Banking on a baby: What a new princess means for the economy

At nine weeks of age, Prince George had generated $470 million in retail sales. Stores are ready again.

Emma Bridgewater mugs commemorating the birth of George in 2013 by Andrew Yates/Afp/Getty Images

Emma Bridgewater mugs commemorating the birth of George in 2013 by Andrew Yates/Afp/Getty Images

The second child is always being compared to the first. When he cut his first tooth, when he slept through the night, when he walked. And for this royal baby, there is also the first hint of of a lifetime of proving his worth. The new princess’s contribution to the British economy will be measured down to the nearest pound.

For the baby who will one day be king, Prince George Alexander Louis, that amount was £247 million ($470 million). That includes everything from people buying champagne to toast the new heir to around $170 million spent on commemorative books, DVDs and other media products.

That data is known because the Centre for Retail Research not only published preliminary data in 2013 for sales in the nine weeks following the birth, but recently revised the data. It turns out the initial number undervalued the effect by $10 million. “The royal birth was not of world-shattering importance,” its report stated. “However, there was certainly considerable interest in the birth shown by the British and world media.” That helped sell a lot of toys and souvenirs. So it’s not surprising that retailers are jumping on the royal baby No. 2 bandwagon.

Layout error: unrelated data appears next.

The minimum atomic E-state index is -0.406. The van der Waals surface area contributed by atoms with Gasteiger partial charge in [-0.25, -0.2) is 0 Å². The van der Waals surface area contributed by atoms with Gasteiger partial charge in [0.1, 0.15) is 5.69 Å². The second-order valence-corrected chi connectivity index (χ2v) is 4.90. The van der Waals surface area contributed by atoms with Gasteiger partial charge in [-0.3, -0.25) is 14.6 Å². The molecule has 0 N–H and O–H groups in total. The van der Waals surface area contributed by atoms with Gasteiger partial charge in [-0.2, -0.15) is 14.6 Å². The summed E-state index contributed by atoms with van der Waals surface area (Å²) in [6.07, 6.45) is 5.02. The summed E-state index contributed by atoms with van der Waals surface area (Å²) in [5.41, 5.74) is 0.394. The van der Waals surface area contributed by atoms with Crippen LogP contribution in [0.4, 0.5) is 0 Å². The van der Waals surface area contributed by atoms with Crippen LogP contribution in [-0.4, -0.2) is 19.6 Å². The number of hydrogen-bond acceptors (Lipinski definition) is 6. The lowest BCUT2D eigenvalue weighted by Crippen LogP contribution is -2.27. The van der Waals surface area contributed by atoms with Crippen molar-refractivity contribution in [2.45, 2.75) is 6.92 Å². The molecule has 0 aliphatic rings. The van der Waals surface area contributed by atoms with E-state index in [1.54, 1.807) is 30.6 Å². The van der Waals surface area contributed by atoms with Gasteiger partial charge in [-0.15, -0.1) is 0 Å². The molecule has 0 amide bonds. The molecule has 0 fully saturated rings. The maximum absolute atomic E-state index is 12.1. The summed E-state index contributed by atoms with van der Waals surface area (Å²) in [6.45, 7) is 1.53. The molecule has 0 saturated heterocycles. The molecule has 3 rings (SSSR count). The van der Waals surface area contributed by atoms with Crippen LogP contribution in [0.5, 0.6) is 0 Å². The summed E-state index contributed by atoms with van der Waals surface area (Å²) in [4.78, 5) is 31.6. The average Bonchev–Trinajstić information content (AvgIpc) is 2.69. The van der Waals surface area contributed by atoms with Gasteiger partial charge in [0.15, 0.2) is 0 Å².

British ceramics manufacturer Emma Bridgewater announced the firm would have a celebratory mug for sale shortly after the birth of a girl on May 2. It did the same for George. Not to be outdone, the Royal Collection Trust— the non-profit charity that is responsible for the care of the priceless royal collection of artwork and antiques, as well as the public openings of the royal palaces—will roll out its own line of commemoratives. Two years ago, it offered a limited edition, two-handled loving cup for $370. (The Middleton family business, Party Pieces, sells a surfeit of baby arrival supplies, though nothing tailored specifically to the new princess. The online firm offers a baby carriage mini-pinata for $13.50, while stork balloons are $4.)

The selection and quantity of souvenirs will be sharply reduced from the 2013 baby bonanza. While there was huge demand for items related to a future king, there’s less call for china and other memorabilia celebrating a baby who will likely never sit on the throne. The Centre for Retail Research is estimating a haul of only £70 million ($135 million), less than a third of the sales sparked by George’s birth.

However, some organizations are treating the arrivals equally. Two years ago, the Royal Mint created 2,013 silver pennies for babies born the same day as George. This time, it will hand out 2,015 pennies for his sister. And on March 19, the Privy Council, headed by Queen Elizabeth II, approved a £5 silver coin for the baby, the same denomination created by the Royal Mint for George. It wouldn’t do for the Queen to favour one great-grandchild over another.